How To Make Strong Coffee That’s Also Smooth as Silk

One of our new customers at Lake City Coffee asked me, "How do I make strong coffee with your beans?" I'll admit that our coffee sourcing and roasting is geared toward super smooth coffee with prominent notes of chocolate and nut. In general, I'd say that our coffee is not necessarily "strong" coffee. Yet, that being said, we have customers that tell us how strong our coffee is, like the comment below from my new friend Grant out of Mentor, Ohio, "I tried the coffee. As I opened it it smelt good enough to eat! It is very strong, unlike any coffee before. The taste is unique.”

 

travel coffee

What is Strong Coffee?

To answer the question, "What is strong coffee", I have to ask a question. “What do you mean by 'strong coffee’”? To most Americans, “Stronger Coffee” means bitter and burnt. So, these folks will never like my coffee. To more discerning coffee drinkers, they’re often looking for a cup of coffee that’s smooth as silk, with sophisticated and well balanced flavor notes, such as chocolate, nut, citrus, etc. These are the kinds of people that end up at Lake City Coffee.

To make stronger coffee from good quality coffee beans like mine, there are several variables. The two most common have to do with the grind. Either grind your beans finer, and/or use more grounds. Another variable has to do with steeping time. If you’re using a French Press or AeroPress or Cold-Brew, then let the grounds mix with the water for a longer period of time.

Steeping time experiment.

I typically steep (or extract) my grounds in a French Press for 2-3 minutes. Grant, on the other hand, steeps his grounds for 20 minutes! No wonder he thinks it’s strong. Therefore, Grant inspired me to recently experiment with steeping my coffee longer.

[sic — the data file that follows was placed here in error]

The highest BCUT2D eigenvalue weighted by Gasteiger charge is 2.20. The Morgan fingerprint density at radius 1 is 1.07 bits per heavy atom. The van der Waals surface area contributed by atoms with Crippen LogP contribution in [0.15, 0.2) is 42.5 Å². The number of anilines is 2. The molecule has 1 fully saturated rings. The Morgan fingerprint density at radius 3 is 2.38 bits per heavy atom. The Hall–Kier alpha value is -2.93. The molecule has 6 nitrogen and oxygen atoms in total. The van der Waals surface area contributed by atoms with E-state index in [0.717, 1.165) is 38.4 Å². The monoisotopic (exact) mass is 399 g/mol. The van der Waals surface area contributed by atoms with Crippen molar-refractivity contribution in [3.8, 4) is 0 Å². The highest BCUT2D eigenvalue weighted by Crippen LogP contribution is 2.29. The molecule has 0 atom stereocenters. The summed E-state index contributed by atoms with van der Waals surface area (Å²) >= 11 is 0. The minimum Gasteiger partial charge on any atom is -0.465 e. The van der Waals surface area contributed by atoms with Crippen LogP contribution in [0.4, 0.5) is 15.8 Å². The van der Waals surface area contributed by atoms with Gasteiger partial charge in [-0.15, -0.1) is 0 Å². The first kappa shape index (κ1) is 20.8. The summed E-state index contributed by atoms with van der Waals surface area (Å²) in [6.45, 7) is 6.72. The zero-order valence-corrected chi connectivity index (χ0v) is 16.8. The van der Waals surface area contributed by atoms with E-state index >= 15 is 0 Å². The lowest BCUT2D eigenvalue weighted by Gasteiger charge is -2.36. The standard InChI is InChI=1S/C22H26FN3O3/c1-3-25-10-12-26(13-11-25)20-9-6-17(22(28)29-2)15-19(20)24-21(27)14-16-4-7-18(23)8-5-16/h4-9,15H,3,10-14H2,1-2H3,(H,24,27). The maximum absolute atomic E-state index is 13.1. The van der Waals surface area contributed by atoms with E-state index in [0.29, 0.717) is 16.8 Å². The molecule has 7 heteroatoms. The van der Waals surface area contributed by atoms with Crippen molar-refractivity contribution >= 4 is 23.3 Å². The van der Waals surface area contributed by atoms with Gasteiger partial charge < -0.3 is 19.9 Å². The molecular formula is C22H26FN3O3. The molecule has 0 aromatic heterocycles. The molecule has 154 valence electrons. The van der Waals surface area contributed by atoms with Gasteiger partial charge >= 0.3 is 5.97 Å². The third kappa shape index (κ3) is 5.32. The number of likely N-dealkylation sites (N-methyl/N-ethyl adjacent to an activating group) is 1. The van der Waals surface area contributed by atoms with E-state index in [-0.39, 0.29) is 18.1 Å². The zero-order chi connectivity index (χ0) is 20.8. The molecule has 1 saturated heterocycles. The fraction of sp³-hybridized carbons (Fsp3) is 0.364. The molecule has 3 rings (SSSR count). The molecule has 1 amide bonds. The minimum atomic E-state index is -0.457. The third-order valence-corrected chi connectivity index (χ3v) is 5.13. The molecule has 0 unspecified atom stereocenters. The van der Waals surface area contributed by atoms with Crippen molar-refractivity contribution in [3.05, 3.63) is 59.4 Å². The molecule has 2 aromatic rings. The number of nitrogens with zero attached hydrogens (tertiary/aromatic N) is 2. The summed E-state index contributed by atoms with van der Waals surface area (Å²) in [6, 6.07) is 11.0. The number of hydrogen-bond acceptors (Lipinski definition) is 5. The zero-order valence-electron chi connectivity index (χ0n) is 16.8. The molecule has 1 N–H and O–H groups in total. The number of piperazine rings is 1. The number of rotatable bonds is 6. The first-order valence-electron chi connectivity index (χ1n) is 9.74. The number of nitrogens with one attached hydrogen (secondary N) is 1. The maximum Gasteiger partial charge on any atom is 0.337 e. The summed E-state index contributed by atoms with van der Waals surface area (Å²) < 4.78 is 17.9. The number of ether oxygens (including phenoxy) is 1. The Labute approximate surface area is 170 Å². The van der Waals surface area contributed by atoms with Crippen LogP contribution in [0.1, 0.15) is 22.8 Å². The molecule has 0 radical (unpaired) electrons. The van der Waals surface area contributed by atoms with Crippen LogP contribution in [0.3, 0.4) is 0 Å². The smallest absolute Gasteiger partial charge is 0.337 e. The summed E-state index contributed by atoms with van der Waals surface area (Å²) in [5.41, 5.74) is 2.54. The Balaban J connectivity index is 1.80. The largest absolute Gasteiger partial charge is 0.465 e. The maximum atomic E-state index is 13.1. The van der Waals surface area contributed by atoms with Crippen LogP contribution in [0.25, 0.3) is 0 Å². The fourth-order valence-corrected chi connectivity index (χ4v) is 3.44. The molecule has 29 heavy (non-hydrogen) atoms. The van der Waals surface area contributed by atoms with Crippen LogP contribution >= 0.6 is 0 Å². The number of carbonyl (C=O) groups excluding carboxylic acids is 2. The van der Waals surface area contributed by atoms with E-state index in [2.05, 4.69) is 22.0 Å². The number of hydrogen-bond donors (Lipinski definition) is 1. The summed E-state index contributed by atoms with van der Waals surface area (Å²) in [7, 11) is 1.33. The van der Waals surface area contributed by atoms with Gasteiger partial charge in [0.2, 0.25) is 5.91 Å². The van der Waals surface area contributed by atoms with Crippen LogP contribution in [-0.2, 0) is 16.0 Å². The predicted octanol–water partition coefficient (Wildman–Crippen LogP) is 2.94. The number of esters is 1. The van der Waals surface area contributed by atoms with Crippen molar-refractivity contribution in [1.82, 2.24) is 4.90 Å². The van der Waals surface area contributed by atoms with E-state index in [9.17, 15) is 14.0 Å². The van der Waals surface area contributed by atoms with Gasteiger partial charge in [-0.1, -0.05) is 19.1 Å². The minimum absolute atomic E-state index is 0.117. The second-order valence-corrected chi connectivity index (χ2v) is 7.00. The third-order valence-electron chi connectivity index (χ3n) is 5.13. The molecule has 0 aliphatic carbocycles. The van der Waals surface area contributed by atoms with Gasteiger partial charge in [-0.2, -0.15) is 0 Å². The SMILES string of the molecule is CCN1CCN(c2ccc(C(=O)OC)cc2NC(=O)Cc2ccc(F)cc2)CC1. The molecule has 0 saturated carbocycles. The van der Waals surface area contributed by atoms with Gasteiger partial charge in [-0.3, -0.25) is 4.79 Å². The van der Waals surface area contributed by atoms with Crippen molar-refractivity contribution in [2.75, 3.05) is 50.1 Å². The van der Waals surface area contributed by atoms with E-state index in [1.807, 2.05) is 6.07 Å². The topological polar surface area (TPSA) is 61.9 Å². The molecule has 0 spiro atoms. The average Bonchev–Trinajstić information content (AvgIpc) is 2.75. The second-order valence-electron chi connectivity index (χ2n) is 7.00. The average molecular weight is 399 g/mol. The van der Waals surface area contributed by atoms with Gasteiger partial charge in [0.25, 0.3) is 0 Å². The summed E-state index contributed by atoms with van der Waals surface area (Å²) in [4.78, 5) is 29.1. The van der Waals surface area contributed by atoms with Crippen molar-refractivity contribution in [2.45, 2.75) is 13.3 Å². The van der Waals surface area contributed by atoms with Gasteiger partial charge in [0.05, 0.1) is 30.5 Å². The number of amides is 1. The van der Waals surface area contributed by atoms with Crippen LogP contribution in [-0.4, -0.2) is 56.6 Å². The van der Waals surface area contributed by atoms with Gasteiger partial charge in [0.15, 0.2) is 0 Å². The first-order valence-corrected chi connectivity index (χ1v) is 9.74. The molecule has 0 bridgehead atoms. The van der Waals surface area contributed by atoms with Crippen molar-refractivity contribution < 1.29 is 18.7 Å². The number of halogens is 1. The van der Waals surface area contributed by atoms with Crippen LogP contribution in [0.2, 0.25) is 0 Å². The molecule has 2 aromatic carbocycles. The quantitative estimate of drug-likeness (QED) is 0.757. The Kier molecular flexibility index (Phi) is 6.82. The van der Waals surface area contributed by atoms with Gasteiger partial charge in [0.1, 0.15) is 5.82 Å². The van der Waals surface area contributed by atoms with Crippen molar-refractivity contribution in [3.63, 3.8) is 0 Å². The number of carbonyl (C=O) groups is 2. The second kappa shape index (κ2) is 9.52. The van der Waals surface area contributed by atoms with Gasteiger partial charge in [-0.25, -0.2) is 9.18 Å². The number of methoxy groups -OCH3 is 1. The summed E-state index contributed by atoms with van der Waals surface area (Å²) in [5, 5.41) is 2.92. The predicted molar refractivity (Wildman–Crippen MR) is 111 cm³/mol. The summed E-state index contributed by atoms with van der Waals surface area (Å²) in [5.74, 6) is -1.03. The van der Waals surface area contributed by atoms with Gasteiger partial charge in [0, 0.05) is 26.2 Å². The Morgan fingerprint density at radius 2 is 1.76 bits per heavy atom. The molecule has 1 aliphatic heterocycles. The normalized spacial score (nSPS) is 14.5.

• Day one - (2 minutes) resulted in a perfectly smooth cup of coffee with subtle notes of chocolate and nut. I loved this cup of coffee.
  • Day two - (3 minutes) resulted in a perfectly smooth cup of coffee with a little more subtle notes of chocolate and nut than the day before. I loved this cup of coffee.
  • Day three - (4 minutes) sufficiently smooth cup of coffee with strong notes of chocolate, nut, and something else that I couldn’t put my finger on. I liked this cup of coffee.
  • Day four - (5 minutes) still smooth with very strong notes of chocolate, nut, and very noticeable flavors of cherry and citrus. I could tolerate this cup of coffee.
  • Day five - (6 minutes) very faint bitterness with overpowering flavors of chocolate, nut, and very noticeable flavors of cherry and citrus. This cup was just too strong for my tastes.
Experiment with coffee
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What Coffee Brewing Method Makes Strong Coffee?

  • Cold Brew is notoriously smooth but lacks flavor or punch to your coffee. No mater what you do to cold-brew it'll never be considered "strong coffee", but there are a few things that we can do to make it "stronger coffee". I use 1/2 Cup of medium grounds to 1 Quart of water. For real men, you could go with a full cup of medium-fine grounds to 1 Quart of water. I let my cold-brew steep for at least 12 hours. Real men will let it steep for 1-2 days.
  • AeroPress is also notoriously smooth, but also doesn’t have as much flavor as other brewing techniques. I use 1/4 cup of medium grounds. For a strong cup of coffee, use finer and/or more grounds.
  • The French Press will usually give you more flavor, more “strength”, and usually very slightly more bitterness. Fortunately for you, you’re using my super smooth beans. To make strong coffee using a French Press, simply use finer and/or more grounds. You can also let the coffee steep for a longer period of time. I recommend starting with 3 minutes and work your way up. I’ll bet that you’ll be happy with somewhere between 5 to 8 minutes steep time. The down side of this is your coffee will loose some heat. If you insist on very hot coffee, I recommend a vacuum insulated French Press. Unfortunately, all of those are made by slave labor in China. If loosing a little heat isn't an issue for you, I recommend the Titanium Snow Peak French Press (see my comments in our "Brewing Equipment Page" under the FAQ tab.